How To Balance Marathon Training and a Social Life

marathon trainingTo be honest, it isn’t easy. Training for a marathon means you’re not going to have the same social life that you once did. Getting 5 to 6 workouts in a week, having a day job/school, and still finding time for your friends takes effort. You’re not going to be able to say yes to every impromptu happy hour, weekend getaway, or weeknight concert if you want to train well and have a good race day.

Maybe it’s harder in New York, but it seems like there’s always something going on, so I have to really plan out every night of the week to ensure that I maintain a healthy balance. The good thing is, I love to plan; The act of writing down my plan for the week and knowing exactly what’s to come gives me a sense of satisfaction.

This is a typical week for me:

[Monday] easy run and dinner at home; [Tuesday] early morning strength workout and dinner with friends; [Wednesday] rest day and dinner at home; [Thursday] cross training and dinner at home; [Friday] easy run and a night out with friends; [Saturday] rest day and dinner out or at home; [Sunday] long run and dinner at home. As you can see, I go out a couple days a week and spend the other nights resting at home. I don’t have a crazy social life, but I do go out enough that I need to map it out (or at least I feel more comfortable when I do).

All the training and planning can feel a bit overwhelming, so here are a few pointers that have helped me sustain my sanity.

Don’t be afraid to say no.

We all get FOMO at times, but don’t feel bad about staying in if you feel saying yes will hinder your ability to get your workout in. On the flip side, say yes whenever you can. If you know you can get up a little later the next day, or can fit your workout in after work/class, then go out and have fun!

Remember why you’re doing this. 

Remind yourself why you’re doing all those early morning runs, long runs, and core workouts. It may be selfish, but the reason I train is for me. I do it to make me better, to push myself, and to ultimately learn something. I grow more when I’m doing more. Marathon training is one way for me to do more (Casey Neistat™).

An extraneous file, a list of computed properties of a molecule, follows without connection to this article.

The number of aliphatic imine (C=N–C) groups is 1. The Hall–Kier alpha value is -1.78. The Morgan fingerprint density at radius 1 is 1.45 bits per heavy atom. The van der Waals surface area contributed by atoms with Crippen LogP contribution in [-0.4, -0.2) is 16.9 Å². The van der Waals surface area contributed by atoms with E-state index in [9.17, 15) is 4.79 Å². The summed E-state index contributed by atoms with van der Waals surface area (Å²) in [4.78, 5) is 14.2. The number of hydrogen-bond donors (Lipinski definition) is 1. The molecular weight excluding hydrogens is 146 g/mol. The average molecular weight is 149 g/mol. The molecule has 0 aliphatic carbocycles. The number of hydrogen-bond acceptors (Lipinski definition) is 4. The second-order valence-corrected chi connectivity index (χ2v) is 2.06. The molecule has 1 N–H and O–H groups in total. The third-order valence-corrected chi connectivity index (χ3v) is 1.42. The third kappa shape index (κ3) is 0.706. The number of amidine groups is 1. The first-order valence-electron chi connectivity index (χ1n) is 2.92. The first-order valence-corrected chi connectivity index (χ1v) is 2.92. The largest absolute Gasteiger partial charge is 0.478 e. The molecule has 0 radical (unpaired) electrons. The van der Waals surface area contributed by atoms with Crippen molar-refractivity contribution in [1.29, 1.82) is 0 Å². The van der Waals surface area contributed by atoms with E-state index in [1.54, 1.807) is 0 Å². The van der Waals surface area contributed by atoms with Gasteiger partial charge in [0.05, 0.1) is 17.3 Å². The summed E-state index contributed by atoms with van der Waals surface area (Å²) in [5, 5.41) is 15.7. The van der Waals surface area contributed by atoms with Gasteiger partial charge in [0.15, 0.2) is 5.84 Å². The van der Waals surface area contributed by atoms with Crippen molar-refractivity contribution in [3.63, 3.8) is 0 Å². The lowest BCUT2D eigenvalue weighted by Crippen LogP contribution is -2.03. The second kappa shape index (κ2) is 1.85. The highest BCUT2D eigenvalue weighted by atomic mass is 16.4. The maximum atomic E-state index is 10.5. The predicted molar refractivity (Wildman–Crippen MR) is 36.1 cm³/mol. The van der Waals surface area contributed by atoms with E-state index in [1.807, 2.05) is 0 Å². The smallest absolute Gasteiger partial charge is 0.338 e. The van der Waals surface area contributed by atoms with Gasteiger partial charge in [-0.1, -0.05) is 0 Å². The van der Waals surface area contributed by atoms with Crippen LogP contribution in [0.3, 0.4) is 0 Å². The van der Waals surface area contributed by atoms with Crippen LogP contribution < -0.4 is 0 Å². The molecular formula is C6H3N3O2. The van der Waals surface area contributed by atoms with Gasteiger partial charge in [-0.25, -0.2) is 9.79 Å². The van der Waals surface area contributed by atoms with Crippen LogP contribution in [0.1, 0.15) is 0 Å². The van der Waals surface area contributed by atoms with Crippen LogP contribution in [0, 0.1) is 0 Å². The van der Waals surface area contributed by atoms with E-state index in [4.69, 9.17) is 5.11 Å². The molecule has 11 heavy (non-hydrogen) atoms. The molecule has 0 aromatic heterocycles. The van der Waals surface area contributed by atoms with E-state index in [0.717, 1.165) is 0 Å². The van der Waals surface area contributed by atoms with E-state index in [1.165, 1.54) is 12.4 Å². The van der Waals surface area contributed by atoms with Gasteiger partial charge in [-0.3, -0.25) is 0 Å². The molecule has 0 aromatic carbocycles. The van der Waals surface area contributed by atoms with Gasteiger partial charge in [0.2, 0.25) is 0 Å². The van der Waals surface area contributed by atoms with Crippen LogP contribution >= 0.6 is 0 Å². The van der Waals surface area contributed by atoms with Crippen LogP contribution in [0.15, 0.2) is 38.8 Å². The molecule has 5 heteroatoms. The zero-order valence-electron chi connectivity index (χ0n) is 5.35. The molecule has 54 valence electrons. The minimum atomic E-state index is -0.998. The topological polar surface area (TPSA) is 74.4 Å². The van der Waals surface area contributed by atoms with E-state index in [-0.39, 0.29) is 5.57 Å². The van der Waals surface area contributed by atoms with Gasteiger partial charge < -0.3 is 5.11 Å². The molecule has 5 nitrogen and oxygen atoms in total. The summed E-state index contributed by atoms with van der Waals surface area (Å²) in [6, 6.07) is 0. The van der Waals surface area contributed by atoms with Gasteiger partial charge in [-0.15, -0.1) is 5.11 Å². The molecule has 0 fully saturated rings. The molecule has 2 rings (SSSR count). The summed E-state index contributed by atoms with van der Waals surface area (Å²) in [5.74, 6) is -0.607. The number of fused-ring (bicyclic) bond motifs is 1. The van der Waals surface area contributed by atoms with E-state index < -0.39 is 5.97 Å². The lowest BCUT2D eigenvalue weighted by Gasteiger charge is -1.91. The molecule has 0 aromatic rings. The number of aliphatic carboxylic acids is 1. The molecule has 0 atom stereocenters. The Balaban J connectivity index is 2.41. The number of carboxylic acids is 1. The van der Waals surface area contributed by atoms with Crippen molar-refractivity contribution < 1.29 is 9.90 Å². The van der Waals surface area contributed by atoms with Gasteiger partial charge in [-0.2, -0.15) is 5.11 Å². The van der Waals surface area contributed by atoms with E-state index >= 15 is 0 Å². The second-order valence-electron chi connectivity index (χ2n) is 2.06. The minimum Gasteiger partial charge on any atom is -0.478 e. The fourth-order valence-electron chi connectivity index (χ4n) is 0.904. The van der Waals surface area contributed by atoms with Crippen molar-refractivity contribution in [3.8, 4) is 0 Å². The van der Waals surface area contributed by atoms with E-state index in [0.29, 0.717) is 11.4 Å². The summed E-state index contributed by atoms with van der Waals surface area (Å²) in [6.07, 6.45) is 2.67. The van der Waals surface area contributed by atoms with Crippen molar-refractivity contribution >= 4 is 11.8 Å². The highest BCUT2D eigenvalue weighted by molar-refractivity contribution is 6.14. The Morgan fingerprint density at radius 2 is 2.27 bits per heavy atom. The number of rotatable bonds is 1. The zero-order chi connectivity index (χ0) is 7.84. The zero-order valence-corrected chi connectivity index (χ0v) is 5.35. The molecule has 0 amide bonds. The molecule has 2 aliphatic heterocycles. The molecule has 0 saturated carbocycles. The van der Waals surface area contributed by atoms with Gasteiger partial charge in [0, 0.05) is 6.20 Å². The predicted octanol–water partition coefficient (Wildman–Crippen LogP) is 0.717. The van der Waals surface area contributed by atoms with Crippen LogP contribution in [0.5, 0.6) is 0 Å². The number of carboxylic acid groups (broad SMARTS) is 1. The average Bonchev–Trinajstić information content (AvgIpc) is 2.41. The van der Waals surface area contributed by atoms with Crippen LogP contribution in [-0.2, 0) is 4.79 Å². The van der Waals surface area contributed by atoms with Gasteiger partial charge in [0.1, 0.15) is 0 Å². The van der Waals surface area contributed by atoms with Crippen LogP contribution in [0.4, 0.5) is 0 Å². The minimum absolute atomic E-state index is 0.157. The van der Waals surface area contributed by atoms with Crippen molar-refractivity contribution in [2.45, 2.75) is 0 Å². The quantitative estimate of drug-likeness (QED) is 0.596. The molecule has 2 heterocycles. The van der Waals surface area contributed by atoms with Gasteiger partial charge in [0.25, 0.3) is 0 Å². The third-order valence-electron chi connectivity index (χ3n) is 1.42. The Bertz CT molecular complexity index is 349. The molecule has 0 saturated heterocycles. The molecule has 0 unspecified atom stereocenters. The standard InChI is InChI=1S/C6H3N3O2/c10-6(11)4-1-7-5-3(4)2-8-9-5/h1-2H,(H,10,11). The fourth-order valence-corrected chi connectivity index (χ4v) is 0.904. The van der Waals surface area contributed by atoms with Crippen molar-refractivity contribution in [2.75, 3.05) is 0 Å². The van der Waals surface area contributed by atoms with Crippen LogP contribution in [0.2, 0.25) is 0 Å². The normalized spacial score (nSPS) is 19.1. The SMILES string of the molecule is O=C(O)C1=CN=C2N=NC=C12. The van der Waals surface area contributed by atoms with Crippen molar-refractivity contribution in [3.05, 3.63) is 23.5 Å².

Train with gratitude. 

Gratitude can help with many different things in life, but it can be especially helpful when you start questioning why you’re putting your body (and mind) through so much pain. Be grateful that you have the health and the strength to train. Be grateful that you have the financial means to sign up for races, to buy running clothes and shoes, and to pay for a new running watch.

Processed with VSCO with f2 preset
This view never gets old.

Be grateful for all the sunrises, quiet streets, fellow runners, smells, and undiscovered paths you come across on your runs. Be grateful for those precious moments you have with friends and family when you’re not training. Be grateful for the new friendships you will make during training.

 

Training will make you appreciate your social life that much more. If you’ve ever invested a serious amount of time in anything (playing an instrument, writing, competing in a sport, etc.), you know how this feels. All the times you had to say “Sorry, I can’t, I have practice” made you question your commitment, but when you actually could join your friends, it always felt so much more special and meaningful. Training for a marathon is very similar.

The bottom line of how to balance training for a marathon and maintaining a social life is to be appreciative and live in the present moment. Do your best to appreciate when you are training and appreciate when you are not training. And be happy that you now have an excuse to stay home and eat instead of going out and being social. Just kidding. Sort of.

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